Super-1.85 extracts a 1.85 image from the 1.33 area of the 4-perf Full Aperture neg or 1.78 area of the 3-perf Full Aperture neg. Standard 35mm uses a smaller 1.85 area inside the smaller 1.37 Academy Aperture, which lies inside 1.33 Full Aperture and slightly offset to one side. So standard 1.85 neg & print projection uses a smaller area than 1.85 exposed across all of Full Aperture (Super-35). But standard 1.85 allows contact-printing, whereas Super-1.85 requires an optical or digital reduction to a standard 35mm format so that prints can then be contact-printed.
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#9 J Costantini

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Posted 06 August 2005 - 05:41 PM

Ahhh
Ok.
So you're saying that I CAN shoot super-35 full frame and reduce it digitally to a 1.85:1 ratio for the copy?? This sounds like an interesting option in terms of graininess... reducing instead of making something bigger... Am I right? How does this reduction work?

Thanks everybody who posted.
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#10 David Mullen ASC

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Posted 06 August 2005 - 10:55 PM

You don't really "do" anything with the D.I. in terms of the reduction other than recording the digital image back to film within the smaller sound aperture area of the negative, rather than to Full Aperture. You scan Full Aperture but record back to sound aperture. You could shoot 3-perf, scan that, and record it out to 4-perf, etc. The capture format and the format you record out to can be completely different.

The main thing is to remind everyone doing the D.I. that the Super-35 image is framed for 1.85 and not meant to be cropped & stretched to 2.39 anamorphic when recorded out to 35mm. Shoot a framing chart, keep it at the head of your reels when editing.

Just be aware that if you don't do a good D.I. at sufficient resolution, you may have gotten better results shooting in standard 35mm 1.85 and just contact-printing the elements.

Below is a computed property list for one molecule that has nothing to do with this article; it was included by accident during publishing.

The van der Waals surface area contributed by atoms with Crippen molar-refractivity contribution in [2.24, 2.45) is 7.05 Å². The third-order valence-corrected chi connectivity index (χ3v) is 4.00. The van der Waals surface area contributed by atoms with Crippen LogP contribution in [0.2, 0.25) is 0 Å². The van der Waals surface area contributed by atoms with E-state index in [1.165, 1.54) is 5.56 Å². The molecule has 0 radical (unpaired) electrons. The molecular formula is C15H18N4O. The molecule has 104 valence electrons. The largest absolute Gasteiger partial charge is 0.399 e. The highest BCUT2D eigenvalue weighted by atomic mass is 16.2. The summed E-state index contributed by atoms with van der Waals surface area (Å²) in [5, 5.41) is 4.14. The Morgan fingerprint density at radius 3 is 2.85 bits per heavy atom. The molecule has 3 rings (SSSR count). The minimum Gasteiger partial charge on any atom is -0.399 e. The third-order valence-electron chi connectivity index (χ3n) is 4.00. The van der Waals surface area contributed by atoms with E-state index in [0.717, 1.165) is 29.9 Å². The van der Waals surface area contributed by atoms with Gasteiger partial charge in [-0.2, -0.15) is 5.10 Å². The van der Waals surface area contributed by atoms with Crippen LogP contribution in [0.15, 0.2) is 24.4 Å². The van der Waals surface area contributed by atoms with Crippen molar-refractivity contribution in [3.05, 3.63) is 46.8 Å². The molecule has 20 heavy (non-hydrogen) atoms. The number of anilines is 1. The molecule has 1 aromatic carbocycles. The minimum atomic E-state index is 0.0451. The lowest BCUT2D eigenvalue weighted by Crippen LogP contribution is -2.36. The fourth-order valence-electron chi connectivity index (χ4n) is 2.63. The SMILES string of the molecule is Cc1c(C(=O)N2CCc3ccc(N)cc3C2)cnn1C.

It's a different story when shooting Super-35 for cropping & stretching to anamorphic because contact-printing to get a scope version is not possible and the digital blow-up will probably be less grainy than an optical printer blow-up. However, again, if you had shot in 35mm anamorphic to begin with and just contact-printed, you may have gotten better results.

In other words, don't shoot Super-35 framed for 1.85 just because you think a reduction to standard 1.85 will produce better results, because the methods of conversion add their own variables which may negate that extra quality from the slightly larger negative. However, if you were doing a D.I. anyway for other reasons for a 1.85 movie, THEN you might as well shoot Super-35 anyway to get a slightly bigger negative to work with. But the slightly bigger negative is not reason enough to shoot Super-1.85 over standard 1.85 if you ultimately need theatrical prints.

Back before D.I.'s, there was a brief trend towards shooting in Super-1.85 in the late 1980's / early 1990's ("Two Jakes", "Bonfire of the Vanities", "Malcolm-X", "Fisher King", "Godfather III"). The idea was that the increase in grain from making release prints using the IP/IN method could be mitigated by shooting Super-35 framed for 1.85 and making one of those steps an optical printer reduction to standard 1.85.

It worked well for blow-ups to 70mm release prints, as some of these films did, but for the 35mm prints, it turned out the using an optical printer in one of the steps caused the grain to be sharpened because it gets rephotographed thru a lens onto a new piece of film, almost creating an edge-enhancement effect -- sharpened but "gritty"-looking, compared to the smoother look of contact printing. So the end results weren't much better and probably not worth the hassle. The 70mm prints were improved, but 70mm releases died out soon after that anyway and were no longer a factor.